How to dry the wet horse when it’s cold
There’s not much more time-consuming at the barn than a wet horse with a winter coat. In the summer, a damp horse is not a big deal; he will quickly dry because it’s hot and his coat is short. But – cold weather is it’s own challenge. Here are some tips to dry the wet horse in winter.
- In the winter, your horse grows a coat usually impervious to moisture. It’s literally designed to shrug off water and leave him warm.
Fun fact, the same shine-boosting natural oils called sebum that shines him up in the summer help waterproof his winter coat. One more reason to curry more and avoid using detergents.
Horses can get soaked in a few situations:
- Your horse has been sweating. Usually, after exercise, a horse with a winter coat will soak himself from the inside out. Sweat happens if the weather does a weird warm-up or the blanket is too much for the temperatures. Which reminds me, don’t blanket a wet horse with anything other than a cooler! They need to dry first.
- Your horse had a bath. It’s not always ideal to bathe in the winter, but it can be done. With warm water and a solarium, the weather is strangely warm, or perhaps there’s a skin issue or massive stain. You can also hot towel your horse as a bathing alternative.
- He’s been in the rain for too long. Some horses may not have the natural coats to repel water or have been out in the elements too long. The rain and weather have simply beaten your horse’s hair at its own game. Many horses with compromised diets, medical issues, sub-par winter coats, and just plain old bad luck get soaked to the skin in cold weather.
Migs is only slightly sweaty here, and only slightly fuzzy. One more month, and it’s a hairy and sweating story..
How to dry the wet horse in winter
- First, it’s essential to know that his body temperature is normal. Checking a wet horse’s TPR can let you know if he’s still warm (from exercise) or cold (from being in the elements).
- Please call your veterinarian for instructions if his body temperature is below about 98 or above 103. It’s rare for horses to develop hypothermia due to a falling body temperature, but it can happen. Read this for more information on how horses regulate their body heat in the winter.
- Proper cool down after exercise is critical to return his body temperature to normal and then begin the drying process. Or, you may need to warm him up if he’s wet to the skin and cold.
- Monitor your horse’s coat as he dries. The drying process may heat him up and cause more sweating, so he will take even longer to dry.
After you know your horse’s temperature
- Use towels and massage your horse! I find that using smaller towels and dish towels is more manageable than large bath towels. Remove as much moisture as you can, grabbing fresh towels as needed. Some high-tech towels trap loads of water, but use what you have.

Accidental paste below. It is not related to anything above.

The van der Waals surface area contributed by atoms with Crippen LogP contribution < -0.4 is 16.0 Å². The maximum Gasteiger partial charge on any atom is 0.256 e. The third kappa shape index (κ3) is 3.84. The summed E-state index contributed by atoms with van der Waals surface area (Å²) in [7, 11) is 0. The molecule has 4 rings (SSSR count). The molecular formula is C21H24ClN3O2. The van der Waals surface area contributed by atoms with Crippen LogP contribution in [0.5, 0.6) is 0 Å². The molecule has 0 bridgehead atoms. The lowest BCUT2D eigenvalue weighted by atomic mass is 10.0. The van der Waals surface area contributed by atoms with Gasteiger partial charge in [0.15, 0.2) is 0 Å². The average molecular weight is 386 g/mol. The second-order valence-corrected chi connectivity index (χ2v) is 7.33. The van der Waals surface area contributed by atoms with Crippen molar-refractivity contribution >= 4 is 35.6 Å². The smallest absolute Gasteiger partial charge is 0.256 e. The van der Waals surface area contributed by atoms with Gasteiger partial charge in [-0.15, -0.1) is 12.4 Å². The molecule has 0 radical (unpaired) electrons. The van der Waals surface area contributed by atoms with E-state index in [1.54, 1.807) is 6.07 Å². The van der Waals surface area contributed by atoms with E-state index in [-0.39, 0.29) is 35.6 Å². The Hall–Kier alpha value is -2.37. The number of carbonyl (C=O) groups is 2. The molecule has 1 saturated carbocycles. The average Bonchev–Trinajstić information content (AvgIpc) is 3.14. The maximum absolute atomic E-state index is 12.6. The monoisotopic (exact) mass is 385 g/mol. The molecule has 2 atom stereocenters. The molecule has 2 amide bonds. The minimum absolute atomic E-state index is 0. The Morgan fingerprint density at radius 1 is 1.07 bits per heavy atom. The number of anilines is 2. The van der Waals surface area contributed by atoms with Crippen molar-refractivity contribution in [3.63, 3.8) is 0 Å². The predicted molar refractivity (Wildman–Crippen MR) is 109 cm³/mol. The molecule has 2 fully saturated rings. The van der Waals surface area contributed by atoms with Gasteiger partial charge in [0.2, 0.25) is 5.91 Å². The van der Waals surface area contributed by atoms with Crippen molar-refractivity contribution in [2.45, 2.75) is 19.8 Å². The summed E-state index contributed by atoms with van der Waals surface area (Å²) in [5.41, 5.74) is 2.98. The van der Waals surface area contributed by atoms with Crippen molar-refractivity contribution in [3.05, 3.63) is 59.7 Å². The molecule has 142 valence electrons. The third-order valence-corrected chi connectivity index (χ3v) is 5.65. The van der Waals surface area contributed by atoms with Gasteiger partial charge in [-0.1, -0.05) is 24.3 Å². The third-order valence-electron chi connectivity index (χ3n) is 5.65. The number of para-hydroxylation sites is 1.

- Cover up with coolers! Horse coolers let the moisture wick away from his skin and into the fabric. Wool is best, it’s heavy, warm, and you may even be able to see the moisture bead on the outside of the cooler as your horse dries. Fleece coolers are good, too; they are affordable and easy to care for.
- Skip the Irish knit style of coolers. These are cotton and will soak up moisture, and keep the wetness against your horse. Save Irish knits for warmer weather.
Wool coolers are the best!
- Keep your horse out of the wind and drafts as he dries. You might be able to let some sunshine warm him up if there’s no breeze.
- Check your horse’s cooler often and change to a dry one when needed. Use a stiff brush to go against the hair coat’s direction and fluff it up. Then you can add a fresh cooler.
- One old-school method of drying your wet fuzzy horse is to stuff his cooler with hay or straw. This creates an airy insulating layer under the sheet or cooler that helps him dry quickly.
- Give him some forage to eat and create some warmth on the inside. This might take some time, but it also gives your horse something to do besides standing around wet.
- It can be helpful to add a quarter sheet or cooler to your horse as you walk him out after exercise. This can help temper any sudden coldness your horse may feel being sweaty and hot in cold air.
Old school method. It works.
Some safety points about coolers:
- Your cooler should have leg straps if your horse wears it in his stall or paddock. Some coolers are much more decorative than functional, so be sure it can be safely strapped to your horse.
- Keep checking your horse’s temperature. Use a thermometer! As he dries, he should have a normal body temperature.
- Yes, you should your veterinarian if he is overheated when you return from riding or his temperature is dropping too rapidly as he dries. Anything above about 103 or below about 98 warrants a call. Also, call if he is not returning to his normal TPR as he dries.
- If you do stuff his blanket with hay or straw, don’t turn him loose with buddies as they may try and nibble on him. Heck, he may also want to chew on his outfit! He might like a hay net instead.
Some awesome coolers like this WikSmart have belly bands and neckpieces. You can also layer coolers.
Groom as your horse dries
- Curry combing can undoubtedly help his body feel better as you massage along. This will flake off any dried sweat that’s going on, too.
- If things are dry and there’s a bunch of crusty stuff going on, bust out a cactus cloth to buff any sweat marks out. Grooming gloves and a really stiff brush can do this, too.
How do you dry your wet horse in the winter?
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ADC Veterinary Thermometer, Dual Scale, Adtemp 422 – For easy temperature taking
3M Littmann Classic III Monitoring Stethoscope, Black Edition Chestpiece, Black Tube, 27 inch, 5803 – For finding heart rate and gut sounds